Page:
Wolff was arrested and charged into Fort Peck Tribal Court with two counts of assault on an officer, assault with bodily fluids, carrying a concealed weapon, hindering law enforcement and protection of an officer.
Crawford turned the case over to the Fort Peck Tribes Criminal Investigation unit for further prosecution.
Last Updated on Wednesday, 16 October 2013 08:34
Written by Al Stover
Several Wolf Point School District teachers gathered at Northside Elementary School, Oct. 11, to take part in a sidewalk safety workshop presented by Journeys From Home Montana.
Paid for by the Montana Department of Transportation, Journeys From Home Montana is an organization that provides children with the experiences and the knowledge that will allow them to travel safely in their community, under their own power. It is also about training teachers to use Elementary Lessons designed to help their students be more confident walking and riding bikes in traffic.
Instructors Roger DiBrito and Taylor Lonsdale had teachers demonstrate behaviors before crossing the street as if they were walking or riding a bicycle. This behavior included: stopping at the edge of the sidewalk, looking to the left, looking to the right and back to the left, in case they did not see something the first time.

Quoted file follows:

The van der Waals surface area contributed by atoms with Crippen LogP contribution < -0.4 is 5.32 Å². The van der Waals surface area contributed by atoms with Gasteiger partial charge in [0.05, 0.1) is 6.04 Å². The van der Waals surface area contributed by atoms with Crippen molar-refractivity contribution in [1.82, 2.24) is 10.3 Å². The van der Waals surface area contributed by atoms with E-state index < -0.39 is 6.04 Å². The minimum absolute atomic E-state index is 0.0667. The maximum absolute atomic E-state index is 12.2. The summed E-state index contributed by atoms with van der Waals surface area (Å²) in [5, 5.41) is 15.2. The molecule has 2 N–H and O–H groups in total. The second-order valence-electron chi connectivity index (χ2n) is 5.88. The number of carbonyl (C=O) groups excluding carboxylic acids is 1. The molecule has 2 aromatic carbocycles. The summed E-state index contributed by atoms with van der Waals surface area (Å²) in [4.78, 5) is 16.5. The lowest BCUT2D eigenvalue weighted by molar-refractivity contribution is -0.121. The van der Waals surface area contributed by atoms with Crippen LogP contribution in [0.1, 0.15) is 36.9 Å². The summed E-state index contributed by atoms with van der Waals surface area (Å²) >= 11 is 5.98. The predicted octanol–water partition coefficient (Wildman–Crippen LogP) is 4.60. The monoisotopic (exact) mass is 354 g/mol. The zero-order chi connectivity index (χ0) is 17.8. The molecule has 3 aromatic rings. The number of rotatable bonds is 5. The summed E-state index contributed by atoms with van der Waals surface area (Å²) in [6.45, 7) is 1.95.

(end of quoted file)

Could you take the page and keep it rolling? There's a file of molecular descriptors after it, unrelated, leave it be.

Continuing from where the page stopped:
Instructors also had teachers watch videos relating to different scenarios for walking across the street such as what to do if a child encounters visual barriers that could block their view as they cross the street.
DiBrito urged teachers to show proper behavior instead of telling children what to do. He said this will help children remember and model their behavior.
“This is not about advising drivers to be more careful, but rather it is about having children identify their surroundings when they cross the street,” DiBrito said. “It is also about children drawing information from teachers and empowering them with the knowledge of controlling the flow of traffic with their body movements and alertness.”
DiBrito said this program is not something that teachers add to the current curriculum they already teach, but rather it gives them the tools to blend the lessons with what they are doing in the classroom.
One exercise Lonsdale recommended the teachers do was have students get in groups and share with their classmates the different things they find in their neighborhoods. He also said teachers can use digital tools such as Google Earth to help identify their neighborhoods.
Near the end of the workshop, DiBrito and Lonsdale took separate groups around the neighborhood. With one group biking and the other walking, the groups identified characteristics in the sidewalks and some of the difficulties the sidewalks presented to children who were walking in terms of accessibility.
During the walk, Lonsdale suggested the teachers let students choose where to go and have them discuss the characteristics they find in the area. He said this not only keeps safety prominent, but it teaches them leadership.